cine Injury Table, encephalopathy has been strictly defined (U.S. Department of Health and Human Services, 1992). The Vaccine Injury Table defines the vaccines and adverse events that are covered under the National Vaccine Injury Compensation Program. Health care providers must report the occurrence of an adverse event listed in the table if it falls within the specified latencies from vaccination. The box in Chapter 10 includes the current Vaccine Injury Table and Aids to Interpretation. Some proposed changes are reproduced in this chapter in the box entitled Changes Proposed by DHHS in the Definition of Encephalopathy in the Aids to Interpretation of the Vaccine Injury Table.
This definition of acute and chronic encephalopathy is useful because of its precision, and the committee considered this proposed definition as it reviewed the evidence. As is made clear throughout the report, the evidence reviewed by the committee varied greatly in both the quality and quantity of clinical details provided. Very few studies provided enough detail to ascertain whether the cases of encephalopathy reported meet the criteria proposed in the Vaccine Injury Table. The committee read and considered all reports of encephalopathy, regardless of the extent of documentation of the adverse event. Although a 24-hour period for the duration of stupor or coma associated with encephalopathy is a widely accepted and reasonable standard based on a unit of time (a day), the committee felt that it is not an absolute. However, this distinction regarding the time period did not affect the final conclusions regarding encephalopathy.
The occurrence of encephalopathy in a child does not imply a particular severity or duration of illness, nor does it indicate that a child will have irreversible brain injury. Many children do recover from serious neurologic illnesses and therefore may not have permanent neurologic sequelae (Institute of Medicine, 1991). The annual incidence of encephalitis in Olmsted County. Minnesota, from 1950 to 1981 was 7.4 per 100,000 people (Beghi et al., 1984). The incidence in children less than age 1 year was 22.5, in children between age 1 and 4 years it was 15.2, and in children between ages 5 and 9 years it was 30.2 per 100,000. There was a case fatality rate of 3.8 percent.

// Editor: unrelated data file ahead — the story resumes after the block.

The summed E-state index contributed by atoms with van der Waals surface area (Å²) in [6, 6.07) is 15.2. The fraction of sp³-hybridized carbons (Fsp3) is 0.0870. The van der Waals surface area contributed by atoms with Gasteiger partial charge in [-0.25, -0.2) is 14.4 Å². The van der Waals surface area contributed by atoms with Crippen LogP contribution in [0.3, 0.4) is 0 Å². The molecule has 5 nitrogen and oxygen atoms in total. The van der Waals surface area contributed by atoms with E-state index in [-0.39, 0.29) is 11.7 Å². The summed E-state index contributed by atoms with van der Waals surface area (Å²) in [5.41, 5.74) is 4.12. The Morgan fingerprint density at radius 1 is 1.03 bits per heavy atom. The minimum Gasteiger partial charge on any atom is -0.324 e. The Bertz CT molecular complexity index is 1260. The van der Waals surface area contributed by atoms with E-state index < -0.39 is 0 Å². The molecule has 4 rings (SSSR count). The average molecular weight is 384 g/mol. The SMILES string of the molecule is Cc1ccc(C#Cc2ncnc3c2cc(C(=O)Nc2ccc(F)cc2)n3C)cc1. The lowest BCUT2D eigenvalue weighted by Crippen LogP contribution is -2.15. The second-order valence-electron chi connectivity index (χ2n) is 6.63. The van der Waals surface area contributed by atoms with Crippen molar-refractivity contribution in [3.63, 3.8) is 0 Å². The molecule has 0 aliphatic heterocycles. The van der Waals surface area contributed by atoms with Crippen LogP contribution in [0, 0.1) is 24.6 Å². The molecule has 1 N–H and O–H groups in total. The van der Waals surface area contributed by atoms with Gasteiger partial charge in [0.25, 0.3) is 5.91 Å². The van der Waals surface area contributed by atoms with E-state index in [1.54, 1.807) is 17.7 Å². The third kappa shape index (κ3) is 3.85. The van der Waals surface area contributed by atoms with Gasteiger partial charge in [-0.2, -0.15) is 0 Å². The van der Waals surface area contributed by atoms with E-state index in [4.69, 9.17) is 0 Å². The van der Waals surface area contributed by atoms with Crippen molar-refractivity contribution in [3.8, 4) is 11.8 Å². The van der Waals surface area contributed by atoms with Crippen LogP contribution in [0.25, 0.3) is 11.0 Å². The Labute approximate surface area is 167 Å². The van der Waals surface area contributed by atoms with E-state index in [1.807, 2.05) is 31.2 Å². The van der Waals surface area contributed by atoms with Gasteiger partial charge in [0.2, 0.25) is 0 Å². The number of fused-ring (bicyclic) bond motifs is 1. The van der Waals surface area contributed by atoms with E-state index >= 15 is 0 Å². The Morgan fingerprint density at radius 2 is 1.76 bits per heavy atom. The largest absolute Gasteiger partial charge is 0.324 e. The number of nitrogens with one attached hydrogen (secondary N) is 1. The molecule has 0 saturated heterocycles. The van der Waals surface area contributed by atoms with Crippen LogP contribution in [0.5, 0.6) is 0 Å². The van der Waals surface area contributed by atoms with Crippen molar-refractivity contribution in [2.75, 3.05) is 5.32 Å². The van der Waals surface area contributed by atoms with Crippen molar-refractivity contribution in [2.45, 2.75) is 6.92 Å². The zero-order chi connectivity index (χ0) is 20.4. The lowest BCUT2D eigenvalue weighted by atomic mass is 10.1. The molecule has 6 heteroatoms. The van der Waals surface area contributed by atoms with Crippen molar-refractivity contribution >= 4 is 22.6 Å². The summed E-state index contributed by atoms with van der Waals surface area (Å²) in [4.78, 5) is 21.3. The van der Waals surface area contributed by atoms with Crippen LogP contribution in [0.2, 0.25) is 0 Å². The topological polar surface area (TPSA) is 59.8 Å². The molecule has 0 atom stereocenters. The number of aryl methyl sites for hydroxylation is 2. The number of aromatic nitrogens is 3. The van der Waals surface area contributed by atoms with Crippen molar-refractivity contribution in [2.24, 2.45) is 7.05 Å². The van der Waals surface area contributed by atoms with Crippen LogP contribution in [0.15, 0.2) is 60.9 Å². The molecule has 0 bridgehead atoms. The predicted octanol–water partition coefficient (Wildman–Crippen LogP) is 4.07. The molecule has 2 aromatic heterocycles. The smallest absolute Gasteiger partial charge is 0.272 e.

Aseptic meningitis refers to inflammation of the meninges, not of the brain. It can result from a variety of infectious, toxic, chemical, or physical agents. No bacterial organism can be identified in or isolated from the cerebrospinal fluid, but serologic studies often implicate a viral etiology. Mumps virus and polioviruses can cause aseptic meningitis. The annual incidence of aseptic meningitis in Olmsted County, Minnesota, from 1950 to 1981 was 10.9 per 100,000 population (Nicolosi et al., 1986). The incidence was markedly higher in children under age 1 year (82.4 per 100,000) and slightly higher in children between 1 and 4 years old (16.2 per 100,000). No deaths occurred in any of the 183 individuals with aseptic meningitis.